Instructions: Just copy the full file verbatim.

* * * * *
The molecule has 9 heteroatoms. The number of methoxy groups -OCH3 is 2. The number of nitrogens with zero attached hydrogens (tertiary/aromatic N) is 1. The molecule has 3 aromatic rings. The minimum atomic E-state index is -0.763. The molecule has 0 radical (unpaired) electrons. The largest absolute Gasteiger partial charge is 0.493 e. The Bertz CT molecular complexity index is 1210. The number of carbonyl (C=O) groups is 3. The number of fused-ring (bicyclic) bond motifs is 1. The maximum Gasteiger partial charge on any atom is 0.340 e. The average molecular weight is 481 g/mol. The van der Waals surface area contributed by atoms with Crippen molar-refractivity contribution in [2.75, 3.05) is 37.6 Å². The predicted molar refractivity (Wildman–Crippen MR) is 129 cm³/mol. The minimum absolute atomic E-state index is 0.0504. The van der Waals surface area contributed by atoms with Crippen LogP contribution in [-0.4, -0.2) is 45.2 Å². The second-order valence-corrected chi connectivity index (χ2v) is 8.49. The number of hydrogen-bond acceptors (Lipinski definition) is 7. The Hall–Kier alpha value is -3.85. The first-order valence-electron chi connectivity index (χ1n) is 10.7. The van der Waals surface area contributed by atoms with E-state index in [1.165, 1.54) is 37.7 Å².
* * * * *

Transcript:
The molecule has 9 heteroatoms. The number of methoxy groups -OCH3 is 2. The number of nitrogens with zero attached hydrogens (tertiary/aromatic N) is 1. The molecule has 3 aromatic rings. The minimum atomic E-state index is -0.763. The molecule has 0 radical (unpaired) electrons. The largest absolute Gasteiger partial charge is 0.493 e. The Bertz CT molecular complexity index is 1210. The number of carbonyl (C=O) groups is 3. The number of fused-ring (bicyclic) bond motifs is 1. The maximum Gasteiger partial charge on any atom is 0.340 e. The average molecular weight is 481 g/mol. The van der Waals surface area contributed by atoms with Crippen molar-refractivity contribution in [2.75, 3.05) is 37.6 Å². The predicted molar refractivity (Wildman–Crippen MR) is 129 cm³/mol. The minimum absolute atomic E-state index is 0.0504. The van der Waals surface area contributed by atoms with Crippen LogP contribution in [-0.4, -0.2) is 45.2 Å². The second-order valence-corrected chi connectivity index (χ2v) is 8.49. The number of hydrogen-bond acceptors (Lipinski definition) is 7. The Hall–Kier alpha value is -3.85. The first-order valence-electron chi connectivity index (χ1n) is 10.7. The van der Waals surface area contributed by atoms with E-state index in [1.165, 1.54) is 37.7 Å².